Figure 1. (AC) Anaplastic thyroid carcinoma (ATC) (hematoxylin and eosin stain); (A) The presence of extensive tumor necrosis is a typical aspect of ATC (see asterisk *) (original magnification ×10); (B) The neoplastic cells show marked nuclear atypia with spindled and pleomorphic morphology, associated to elevated mitotic rate, simulating high-grade pleomorphic sarcoma. In the insert, focal immunostaining for cytokeratins supports the epithelial nature of ATC (original magnification ×20); (C) At higher magnification, the pronounced nuclear atypia and an atypical mitosis (see arrow) are shown (original magnification ×40). (DF) Poorly differentiated thyroid carcinoma (PDTC) (hematoxylin and eosin stain); (D) The typical example of PDTC is the so-called “insular carcinoma”. In this field, the tumor shows a small focus of tumor necrosis (see asterisk *) (original magnification ×10); (E) The neoplasm exhibits a prevalent solid growth pattern (original magnification ×20); (F) At higher magnification, the tumor cells appear small and uniform, the nuclei are generally rounded and hyperchromatic, in absence of the typical aspects of papillary thyroid carcinoma (original magnification ×40).
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Figure 2. miRNA that were discovered in ATC according to their function.
Figure 2. miRNA that were discovered in ATC according to their function.
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Figure 3. All innovative therapies that have been suggested in ATC and PDTC (rectangular box with dotted lines); each of them has been related to a specific inhibition of hallmark of cancer (triangle box) and cellular pathway (rectangular box).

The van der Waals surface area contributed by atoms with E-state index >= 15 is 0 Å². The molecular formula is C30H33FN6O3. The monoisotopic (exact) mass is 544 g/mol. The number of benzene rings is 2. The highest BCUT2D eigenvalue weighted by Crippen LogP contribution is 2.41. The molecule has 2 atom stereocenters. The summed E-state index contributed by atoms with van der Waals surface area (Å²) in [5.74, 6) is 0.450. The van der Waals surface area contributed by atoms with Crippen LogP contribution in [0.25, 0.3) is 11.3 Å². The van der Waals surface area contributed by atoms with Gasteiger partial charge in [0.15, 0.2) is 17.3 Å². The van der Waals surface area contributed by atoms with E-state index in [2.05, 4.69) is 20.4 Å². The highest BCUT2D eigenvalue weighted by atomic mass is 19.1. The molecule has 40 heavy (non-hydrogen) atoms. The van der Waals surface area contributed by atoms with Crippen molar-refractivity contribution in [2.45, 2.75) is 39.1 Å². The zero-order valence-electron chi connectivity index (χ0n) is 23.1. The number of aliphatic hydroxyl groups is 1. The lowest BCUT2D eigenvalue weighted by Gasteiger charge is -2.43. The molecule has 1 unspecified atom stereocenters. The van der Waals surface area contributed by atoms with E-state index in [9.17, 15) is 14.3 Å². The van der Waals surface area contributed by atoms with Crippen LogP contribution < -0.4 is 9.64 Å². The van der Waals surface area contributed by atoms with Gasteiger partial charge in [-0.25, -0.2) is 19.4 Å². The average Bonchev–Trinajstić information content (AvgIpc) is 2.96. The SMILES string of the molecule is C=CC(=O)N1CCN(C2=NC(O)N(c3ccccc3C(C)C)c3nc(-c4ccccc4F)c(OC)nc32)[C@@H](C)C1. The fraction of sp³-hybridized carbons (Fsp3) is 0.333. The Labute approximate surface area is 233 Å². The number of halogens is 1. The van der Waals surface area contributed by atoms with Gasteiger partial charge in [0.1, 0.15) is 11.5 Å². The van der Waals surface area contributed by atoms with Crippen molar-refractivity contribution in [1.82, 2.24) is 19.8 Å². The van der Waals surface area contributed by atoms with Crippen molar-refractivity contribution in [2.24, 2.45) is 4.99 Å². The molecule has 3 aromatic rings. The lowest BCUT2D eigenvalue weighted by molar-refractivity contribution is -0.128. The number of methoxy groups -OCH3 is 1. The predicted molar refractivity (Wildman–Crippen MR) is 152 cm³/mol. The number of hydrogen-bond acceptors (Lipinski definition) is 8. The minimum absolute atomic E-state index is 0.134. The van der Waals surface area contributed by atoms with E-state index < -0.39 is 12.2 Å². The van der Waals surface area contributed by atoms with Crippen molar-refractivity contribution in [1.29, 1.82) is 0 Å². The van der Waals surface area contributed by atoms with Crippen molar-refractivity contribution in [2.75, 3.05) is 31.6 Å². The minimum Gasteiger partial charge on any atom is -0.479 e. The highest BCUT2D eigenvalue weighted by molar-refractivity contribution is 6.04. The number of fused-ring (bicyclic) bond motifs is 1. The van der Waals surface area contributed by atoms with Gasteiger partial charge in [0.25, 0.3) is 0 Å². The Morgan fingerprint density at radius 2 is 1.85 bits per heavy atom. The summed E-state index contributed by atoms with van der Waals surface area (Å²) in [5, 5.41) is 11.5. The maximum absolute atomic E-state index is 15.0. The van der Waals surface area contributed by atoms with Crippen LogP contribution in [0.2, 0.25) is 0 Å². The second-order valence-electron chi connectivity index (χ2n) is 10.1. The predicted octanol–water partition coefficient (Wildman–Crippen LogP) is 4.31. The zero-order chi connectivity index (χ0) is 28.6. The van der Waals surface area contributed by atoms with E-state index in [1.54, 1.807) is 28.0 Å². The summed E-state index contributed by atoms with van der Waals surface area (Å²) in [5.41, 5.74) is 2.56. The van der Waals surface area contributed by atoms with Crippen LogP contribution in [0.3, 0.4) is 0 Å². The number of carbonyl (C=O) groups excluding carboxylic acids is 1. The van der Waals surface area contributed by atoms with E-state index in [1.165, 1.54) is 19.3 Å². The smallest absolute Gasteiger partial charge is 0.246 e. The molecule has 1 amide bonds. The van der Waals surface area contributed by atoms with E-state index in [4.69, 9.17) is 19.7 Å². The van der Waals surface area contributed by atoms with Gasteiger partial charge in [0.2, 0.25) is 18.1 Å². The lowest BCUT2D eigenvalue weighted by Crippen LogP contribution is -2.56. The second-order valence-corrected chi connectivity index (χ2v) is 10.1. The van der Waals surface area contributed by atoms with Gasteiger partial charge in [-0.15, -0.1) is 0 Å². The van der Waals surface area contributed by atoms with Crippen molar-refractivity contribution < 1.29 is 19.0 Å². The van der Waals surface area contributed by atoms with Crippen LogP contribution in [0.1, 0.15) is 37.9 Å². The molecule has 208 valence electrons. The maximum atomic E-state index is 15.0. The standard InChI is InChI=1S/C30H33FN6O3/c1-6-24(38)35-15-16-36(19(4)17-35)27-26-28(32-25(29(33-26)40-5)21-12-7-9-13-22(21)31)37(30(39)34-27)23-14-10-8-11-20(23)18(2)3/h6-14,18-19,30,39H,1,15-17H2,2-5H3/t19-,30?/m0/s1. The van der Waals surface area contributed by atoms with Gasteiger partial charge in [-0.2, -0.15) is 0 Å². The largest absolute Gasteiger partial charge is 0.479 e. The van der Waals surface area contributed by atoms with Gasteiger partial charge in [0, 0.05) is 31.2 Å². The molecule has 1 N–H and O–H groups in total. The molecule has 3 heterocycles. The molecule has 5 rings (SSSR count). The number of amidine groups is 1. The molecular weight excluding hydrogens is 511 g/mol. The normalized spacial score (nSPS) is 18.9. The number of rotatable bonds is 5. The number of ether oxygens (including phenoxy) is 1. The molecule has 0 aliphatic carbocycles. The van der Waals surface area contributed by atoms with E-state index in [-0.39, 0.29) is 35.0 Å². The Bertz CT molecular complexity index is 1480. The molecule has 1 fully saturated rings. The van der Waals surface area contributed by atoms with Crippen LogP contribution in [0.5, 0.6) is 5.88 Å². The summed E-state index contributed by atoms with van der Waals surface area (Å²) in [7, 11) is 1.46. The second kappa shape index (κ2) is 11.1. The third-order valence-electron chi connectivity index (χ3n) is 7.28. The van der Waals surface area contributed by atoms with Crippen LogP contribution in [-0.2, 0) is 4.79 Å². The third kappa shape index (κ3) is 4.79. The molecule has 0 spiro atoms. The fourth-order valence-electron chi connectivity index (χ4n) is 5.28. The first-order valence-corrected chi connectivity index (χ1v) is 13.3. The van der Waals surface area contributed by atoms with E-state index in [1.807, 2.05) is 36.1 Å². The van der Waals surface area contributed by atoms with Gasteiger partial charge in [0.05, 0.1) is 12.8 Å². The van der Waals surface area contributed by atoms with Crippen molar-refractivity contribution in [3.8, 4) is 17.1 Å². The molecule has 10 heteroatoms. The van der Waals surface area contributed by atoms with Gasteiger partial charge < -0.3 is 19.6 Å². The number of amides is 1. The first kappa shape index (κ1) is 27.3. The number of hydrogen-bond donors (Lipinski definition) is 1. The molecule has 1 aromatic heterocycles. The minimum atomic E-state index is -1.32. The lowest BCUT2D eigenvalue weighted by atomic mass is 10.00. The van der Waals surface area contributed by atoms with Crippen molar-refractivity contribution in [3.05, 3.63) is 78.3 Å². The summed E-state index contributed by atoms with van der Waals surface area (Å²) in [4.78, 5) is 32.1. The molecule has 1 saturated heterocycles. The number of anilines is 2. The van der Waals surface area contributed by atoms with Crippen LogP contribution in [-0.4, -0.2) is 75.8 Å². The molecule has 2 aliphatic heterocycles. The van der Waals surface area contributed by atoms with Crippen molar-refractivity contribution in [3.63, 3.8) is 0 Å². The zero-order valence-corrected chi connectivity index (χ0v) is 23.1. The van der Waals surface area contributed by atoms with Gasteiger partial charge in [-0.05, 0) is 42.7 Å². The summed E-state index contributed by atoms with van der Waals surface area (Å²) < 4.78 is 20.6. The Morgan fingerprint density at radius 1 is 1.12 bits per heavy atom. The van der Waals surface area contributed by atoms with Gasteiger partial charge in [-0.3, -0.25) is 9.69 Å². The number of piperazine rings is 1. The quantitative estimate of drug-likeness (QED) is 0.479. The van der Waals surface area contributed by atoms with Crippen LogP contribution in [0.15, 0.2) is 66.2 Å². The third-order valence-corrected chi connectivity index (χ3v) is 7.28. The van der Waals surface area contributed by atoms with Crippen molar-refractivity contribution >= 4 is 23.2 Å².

Figure 3. All innovative therapies that have been suggested in ATC and PDTC (rectangular box with dotted lines); each of them has been related to a specific inhibition of hallmark of cancer (triangle box) and cellular pathway (rectangular box).
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Table 1. ATC and PDTC genetic landscape: somatic mutations.
Table 1. ATC and PDTC genetic landscape: somatic mutations.
Cellular FunctionGene Mutation Rate (%)
Intracellular signalingMAPK pathwayBRAF27.6315.38–33.33
PI3K-AKT pathwayPIK3CA11.242.38–19.51
WNT pathwayAXIN14.51-
Cell cycle regulationTERT promoter7521.95–40.48
Chromatin remoldingKMT2D4.42-
DNA damage responseMDC13.18-
Protein metabolismEIF1AX9.244.88–10.71
Table 2. ATC and PDTC genetic landscape: gene fusions.
Table 2. ATC and PDTC genetic landscape: gene fusions.
Gene FusionsMutation Rate
PAX8-PPARγ Fusions03/84
NTRK fusionsNTRK1-IRF2BP21/1260
RET fusions CCDC6-RET2/1263/84, 2/60
NCOA4-RETCase report2/84, 1/23
ALK fusionsSTRN-ALKCase report1/23
BRAF fusionsKIAA1549-BRAFCase report0
Other fusionsNUT-BRD41/330
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Prete, A.; Matrone, A.; Gambale, C.; Torregrossa, L.; Minaldi, E.; Romei, C.; Ciampi, R.; Molinaro, E.; Elisei, R. Poorly Differentiated and Anaplastic Thyroid Cancer: Insights into Genomics, Microenvironment and New Drugs. Cancers 2021, 13, 3200.

AMA Style

Prete A, Matrone A, Gambale C, Torregrossa L, Minaldi E, Romei C, Ciampi R, Molinaro E, Elisei R. Poorly Differentiated and Anaplastic Thyroid Cancer: Insights into Genomics, Microenvironment and New Drugs. Cancers. 2021; 13(13):3200.

Chicago/Turabian Style

Prete, Alessandro, Antonio Matrone, Carla Gambale, Liborio Torregrossa, Elisa Minaldi, Cristina Romei, Raffaele Ciampi, Eleonora Molinaro, and Rossella Elisei. 2021. "Poorly Differentiated and Anaplastic Thyroid Cancer: Insights into Genomics, Microenvironment and New Drugs" Cancers 13, no. 13: 3200.